I'm an informal educator (children's museum) who works with a lot of preschoolers and their teachers. I always get questions about our live insect displays- a lot of negative ones, but also (the bright spot of my day) wonder and curiousity.
Keeping live bugs is a classic way to provide an authentic scientific experience and practice STEM inquiry. Lately, though, I've been thinking about how we can use them to model empathy and acceptance. Young children are emotion-centered beings, and educators have to understand the message they're sending when they say "Oh, I'm so scared of bugs/I don't like spiders." I ask our guests what bothers them- is it because it looks different? Is it okay to dislike something because it's different? What do you know about this animal?- as a way to unpack base fears and create a dialogue.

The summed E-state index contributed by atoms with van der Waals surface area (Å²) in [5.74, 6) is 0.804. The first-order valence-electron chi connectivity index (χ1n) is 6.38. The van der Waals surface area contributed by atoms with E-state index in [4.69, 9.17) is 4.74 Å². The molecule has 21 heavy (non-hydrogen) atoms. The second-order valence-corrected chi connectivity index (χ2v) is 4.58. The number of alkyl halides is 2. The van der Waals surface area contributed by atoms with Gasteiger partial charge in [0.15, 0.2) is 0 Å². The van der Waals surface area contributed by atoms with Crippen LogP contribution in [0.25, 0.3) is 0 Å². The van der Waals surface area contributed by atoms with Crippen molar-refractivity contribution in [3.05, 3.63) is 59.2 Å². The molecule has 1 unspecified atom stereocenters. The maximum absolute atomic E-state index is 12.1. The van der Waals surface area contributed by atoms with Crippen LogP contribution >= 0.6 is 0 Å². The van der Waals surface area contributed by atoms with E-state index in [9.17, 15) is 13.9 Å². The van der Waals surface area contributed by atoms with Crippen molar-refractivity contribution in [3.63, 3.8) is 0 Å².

We're raising the next generation of scientists, researchers, and conservationists. Live insects are a perfect entry point into child-led explorations of the sciences. So try turning your "ewwwws!" into "oooohs!"